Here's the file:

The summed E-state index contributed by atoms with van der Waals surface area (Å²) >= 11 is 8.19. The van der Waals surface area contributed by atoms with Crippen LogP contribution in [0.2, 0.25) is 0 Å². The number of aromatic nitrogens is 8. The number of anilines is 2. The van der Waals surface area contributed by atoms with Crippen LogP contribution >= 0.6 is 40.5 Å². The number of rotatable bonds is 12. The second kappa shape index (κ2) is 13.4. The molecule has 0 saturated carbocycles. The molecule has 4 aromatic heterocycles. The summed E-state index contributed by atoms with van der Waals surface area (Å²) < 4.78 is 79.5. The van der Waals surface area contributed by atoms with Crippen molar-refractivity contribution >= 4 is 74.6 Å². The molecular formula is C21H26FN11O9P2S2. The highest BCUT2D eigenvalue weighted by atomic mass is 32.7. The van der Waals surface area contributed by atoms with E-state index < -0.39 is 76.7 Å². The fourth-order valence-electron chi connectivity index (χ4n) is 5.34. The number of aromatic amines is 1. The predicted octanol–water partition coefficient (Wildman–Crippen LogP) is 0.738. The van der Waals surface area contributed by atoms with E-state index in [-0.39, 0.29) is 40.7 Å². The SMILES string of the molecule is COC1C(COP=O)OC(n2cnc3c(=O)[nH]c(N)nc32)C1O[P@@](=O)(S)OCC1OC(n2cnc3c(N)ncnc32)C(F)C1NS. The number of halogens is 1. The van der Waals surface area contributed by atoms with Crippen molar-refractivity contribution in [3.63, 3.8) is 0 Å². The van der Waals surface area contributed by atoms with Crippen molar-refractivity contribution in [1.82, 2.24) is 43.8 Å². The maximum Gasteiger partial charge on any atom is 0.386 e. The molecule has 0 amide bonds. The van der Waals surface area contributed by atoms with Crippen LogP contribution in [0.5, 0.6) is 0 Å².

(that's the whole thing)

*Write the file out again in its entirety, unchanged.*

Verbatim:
The summed E-state index contributed by atoms with van der Waals surface area (Å²) >= 11 is 8.19. The van der Waals surface area contributed by atoms with Crippen LogP contribution in [0.2, 0.25) is 0 Å². The number of aromatic nitrogens is 8. The number of anilines is 2. The van der Waals surface area contributed by atoms with Crippen LogP contribution >= 0.6 is 40.5 Å². The number of rotatable bonds is 12. The second kappa shape index (κ2) is 13.4. The molecule has 0 saturated carbocycles. The molecule has 4 aromatic heterocycles. The summed E-state index contributed by atoms with van der Waals surface area (Å²) < 4.78 is 79.5. The van der Waals surface area contributed by atoms with Crippen molar-refractivity contribution >= 4 is 74.6 Å². The molecular formula is C21H26FN11O9P2S2. The highest BCUT2D eigenvalue weighted by atomic mass is 32.7. The van der Waals surface area contributed by atoms with E-state index < -0.39 is 76.7 Å². The fourth-order valence-electron chi connectivity index (χ4n) is 5.34. The number of aromatic amines is 1. The predicted octanol–water partition coefficient (Wildman–Crippen LogP) is 0.738. The van der Waals surface area contributed by atoms with E-state index in [-0.39, 0.29) is 40.7 Å². The SMILES string of the molecule is COC1C(COP=O)OC(n2cnc3c(=O)[nH]c(N)nc32)C1O[P@@](=O)(S)OCC1OC(n2cnc3c(N)ncnc32)C(F)C1NS. The number of halogens is 1. The van der Waals surface area contributed by atoms with Crippen molar-refractivity contribution in [3.63, 3.8) is 0 Å². The van der Waals surface area contributed by atoms with Crippen molar-refractivity contribution in [1.82, 2.24) is 43.8 Å². The maximum Gasteiger partial charge on any atom is 0.386 e. The molecule has 0 amide bonds. The van der Waals surface area contributed by atoms with Crippen LogP contribution in [0.5, 0.6) is 0 Å².